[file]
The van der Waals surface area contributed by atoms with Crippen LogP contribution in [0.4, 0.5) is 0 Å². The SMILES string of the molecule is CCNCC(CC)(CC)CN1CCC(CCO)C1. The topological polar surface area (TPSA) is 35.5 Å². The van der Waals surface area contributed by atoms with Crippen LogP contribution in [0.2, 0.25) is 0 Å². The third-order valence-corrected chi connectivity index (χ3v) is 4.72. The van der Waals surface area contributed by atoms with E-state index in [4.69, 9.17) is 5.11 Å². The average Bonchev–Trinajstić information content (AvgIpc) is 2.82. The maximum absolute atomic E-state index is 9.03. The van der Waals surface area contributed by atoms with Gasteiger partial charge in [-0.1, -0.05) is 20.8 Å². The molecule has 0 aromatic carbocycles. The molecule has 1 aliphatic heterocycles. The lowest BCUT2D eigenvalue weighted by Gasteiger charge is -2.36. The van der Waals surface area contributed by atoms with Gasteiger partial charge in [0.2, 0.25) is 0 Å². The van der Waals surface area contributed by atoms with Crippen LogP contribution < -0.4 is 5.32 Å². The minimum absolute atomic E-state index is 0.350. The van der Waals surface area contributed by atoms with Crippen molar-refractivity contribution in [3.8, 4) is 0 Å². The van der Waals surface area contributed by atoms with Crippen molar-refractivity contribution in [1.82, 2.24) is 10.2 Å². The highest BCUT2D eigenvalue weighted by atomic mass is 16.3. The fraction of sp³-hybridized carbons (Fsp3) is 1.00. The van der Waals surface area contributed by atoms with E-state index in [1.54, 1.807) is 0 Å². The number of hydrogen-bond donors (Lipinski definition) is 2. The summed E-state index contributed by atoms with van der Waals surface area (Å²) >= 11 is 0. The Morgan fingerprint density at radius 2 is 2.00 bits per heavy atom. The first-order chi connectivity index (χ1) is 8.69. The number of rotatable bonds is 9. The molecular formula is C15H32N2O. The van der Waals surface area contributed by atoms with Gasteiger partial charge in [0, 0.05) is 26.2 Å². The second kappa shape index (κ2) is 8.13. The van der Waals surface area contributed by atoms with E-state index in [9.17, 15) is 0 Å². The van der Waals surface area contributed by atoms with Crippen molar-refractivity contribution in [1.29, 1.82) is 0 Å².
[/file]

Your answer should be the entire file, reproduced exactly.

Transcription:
The van der Waals surface area contributed by atoms with Crippen LogP contribution in [0.4, 0.5) is 0 Å². The SMILES string of the molecule is CCNCC(CC)(CC)CN1CCC(CCO)C1. The topological polar surface area (TPSA) is 35.5 Å². The van der Waals surface area contributed by atoms with Crippen LogP contribution in [0.2, 0.25) is 0 Å². The third-order valence-corrected chi connectivity index (χ3v) is 4.72. The van der Waals surface area contributed by atoms with E-state index in [4.69, 9.17) is 5.11 Å². The average Bonchev–Trinajstić information content (AvgIpc) is 2.82. The maximum absolute atomic E-state index is 9.03. The van der Waals surface area contributed by atoms with Gasteiger partial charge in [-0.1, -0.05) is 20.8 Å². The molecule has 0 aromatic carbocycles. The molecule has 1 aliphatic heterocycles. The lowest BCUT2D eigenvalue weighted by Gasteiger charge is -2.36. The van der Waals surface area contributed by atoms with Gasteiger partial charge in [0.2, 0.25) is 0 Å². The van der Waals surface area contributed by atoms with Crippen LogP contribution < -0.4 is 5.32 Å². The minimum absolute atomic E-state index is 0.350. The van der Waals surface area contributed by atoms with Crippen molar-refractivity contribution in [3.8, 4) is 0 Å². The van der Waals surface area contributed by atoms with Crippen molar-refractivity contribution in [1.82, 2.24) is 10.2 Å². The highest BCUT2D eigenvalue weighted by atomic mass is 16.3. The fraction of sp³-hybridized carbons (Fsp3) is 1.00. The van der Waals surface area contributed by atoms with E-state index in [1.54, 1.807) is 0 Å². The number of hydrogen-bond donors (Lipinski definition) is 2. The summed E-state index contributed by atoms with van der Waals surface area (Å²) >= 11 is 0. The Morgan fingerprint density at radius 2 is 2.00 bits per heavy atom. The first-order chi connectivity index (χ1) is 8.69. The number of rotatable bonds is 9. The molecular formula is C15H32N2O. The van der Waals surface area contributed by atoms with Gasteiger partial charge in [0, 0.05) is 26.2 Å². The second kappa shape index (κ2) is 8.13. The van der Waals surface area contributed by atoms with E-state index in [9.17, 15) is 0 Å². The van der Waals surface area contributed by atoms with Crippen molar-refractivity contribution in [1.29, 1.82) is 0 Å².